Cigarette smoke-induced lung inflammation in COPD mediated via CCR1/JAK/STAT /NF-κB pathway
Inflammation is an important cause of chronic obstructive pulmonary disease (COPD) and its acute exacerbation. However, the critical role of C-C chemokine receptor (CCR)1 in progression of cigarette smoke-induced chronic inflammation remains unclear. We studied CCR1 expression using immunohistochemistry, immunofluorescence, and real-time polymerase chain reaction (RT-PCR) in COPD patients and controls. Cytokine levels in peripheral blood were measured by enzyme-linked immunosorbent assay (ELISA). In vitro, we investigated Janus kinase/signal transducers and activators of transcription (JAK/STAT)/nuclear factor-κB (NF-κB) signaling in cigarette smoke extract-induced or CCR1 deficiency/overexpressed mouse macrophage cell line MH-S by RT-PCR and western blot, and measured the cytokine levels in the supernatant with ELISA. We found that CCR1 expression was upregulated in COPD patients and there was a negative correlation between CCR1 mRNA levels and predicted % forced expiratory volume in 1 min. Inflammatory cytokine levels in the peripheral blood were higher in COPD patients than controls, and these were positively correlated with CCR1 levels. CCR1 was shown to play a critical role in regulating smoke-induced inflammation via JAK/STAT3/NF-κB signaling in vitro. CCR1 may play a critical role in airway inflammation in COPD. Additionally, understanding the molecular mechanism may help develop novel methods for the treatment of COPD.
Chronic obstructive pulmonary disease (COPD) is characterized by persistent respiratory symptoms and concurrent progressive airflow limitation [1–3]. Patients may experience episodes of exacerbated respiratory symptoms, and the frequency of exacerbations requiring hospitalization increases, resulting in significant social and economic burden and one of the major causes of morbidity and mortality worldwide [4, 5]. The pathogenesis of COPD and exacerbations may be associated with inflammatory cells, including macrophages, neutrophils, and T lymphocytes [6, 7]. These cells are crucial in parenchymal destruction and development of airflow limitation in patients with COPD [8, 9].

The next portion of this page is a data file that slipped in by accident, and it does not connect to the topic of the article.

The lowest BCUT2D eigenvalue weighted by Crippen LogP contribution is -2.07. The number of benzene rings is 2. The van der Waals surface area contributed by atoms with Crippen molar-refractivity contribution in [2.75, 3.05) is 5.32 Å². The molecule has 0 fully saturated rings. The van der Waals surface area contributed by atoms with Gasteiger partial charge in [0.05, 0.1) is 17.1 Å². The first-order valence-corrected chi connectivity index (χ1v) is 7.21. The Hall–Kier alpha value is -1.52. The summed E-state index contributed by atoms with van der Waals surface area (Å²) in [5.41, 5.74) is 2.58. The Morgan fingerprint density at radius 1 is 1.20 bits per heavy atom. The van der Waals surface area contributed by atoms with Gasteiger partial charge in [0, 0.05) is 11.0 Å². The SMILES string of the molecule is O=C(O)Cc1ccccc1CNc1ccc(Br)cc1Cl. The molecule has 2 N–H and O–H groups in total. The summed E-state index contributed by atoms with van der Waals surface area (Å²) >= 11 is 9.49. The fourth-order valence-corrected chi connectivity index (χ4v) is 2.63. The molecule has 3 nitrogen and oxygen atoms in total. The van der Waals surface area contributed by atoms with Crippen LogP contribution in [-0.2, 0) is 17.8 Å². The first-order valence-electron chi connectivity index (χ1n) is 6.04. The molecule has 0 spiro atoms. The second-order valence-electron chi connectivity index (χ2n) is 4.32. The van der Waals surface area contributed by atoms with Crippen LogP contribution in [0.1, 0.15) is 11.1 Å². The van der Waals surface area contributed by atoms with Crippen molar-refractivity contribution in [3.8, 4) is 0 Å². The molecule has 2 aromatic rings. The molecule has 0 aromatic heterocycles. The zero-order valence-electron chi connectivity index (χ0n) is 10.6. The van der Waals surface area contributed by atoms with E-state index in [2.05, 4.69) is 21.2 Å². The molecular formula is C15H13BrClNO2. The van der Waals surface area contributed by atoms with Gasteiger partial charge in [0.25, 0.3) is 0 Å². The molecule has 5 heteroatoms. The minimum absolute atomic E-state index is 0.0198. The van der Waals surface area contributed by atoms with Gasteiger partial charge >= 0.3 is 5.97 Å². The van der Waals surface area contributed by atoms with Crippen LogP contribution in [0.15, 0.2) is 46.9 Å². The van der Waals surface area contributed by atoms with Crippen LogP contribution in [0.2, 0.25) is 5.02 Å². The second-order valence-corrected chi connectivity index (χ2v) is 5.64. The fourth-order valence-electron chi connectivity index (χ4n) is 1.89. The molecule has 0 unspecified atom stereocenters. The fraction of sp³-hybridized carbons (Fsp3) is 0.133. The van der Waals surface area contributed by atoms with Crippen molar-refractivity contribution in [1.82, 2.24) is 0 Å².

Chemokines and their receptors regulate leukocyte adhesion and homing, and these receptors play a critical role in trafficking of leukocytes to sites of injury and inflammation . In fact, the cell surface of T cells, natural killer cells, monocytes, macrophages, lymphocytes, and neutrophils express the C-C chemokine receptor (CCR)1 . Previous studies have shown that elevated blood inflammation cells, chemokine levels, and CCR1 expression are associated with increased risk of exacerbations in patients with COPD [12–16]. However, the critical role of CCR1 in the progression of cigarette smoke-induced chronic inflammation remains unclear. We therefore hypothesize that CCR1 enhances airway inflammation via regulation of Janus kinase/signal transducers and activators of transcription (JAK/STAT)/nuclear factor-κB (NF-κB) signaling.
In this study, we aimed to assess CCR1 expression in peripheral blood and bronchial tissues of patients with COPD and participants who served as controls. Furthermore, we investigated chemokine levels in plasma and correlation with lung function and CCR1 expression. We also aimed to examine the inflammatory responses of MH-S cells that overexpressed or were deficient in CCR1 expression that were treated with cigarette smoke extract (CSE). https://www.aging-us.com/article/103180/text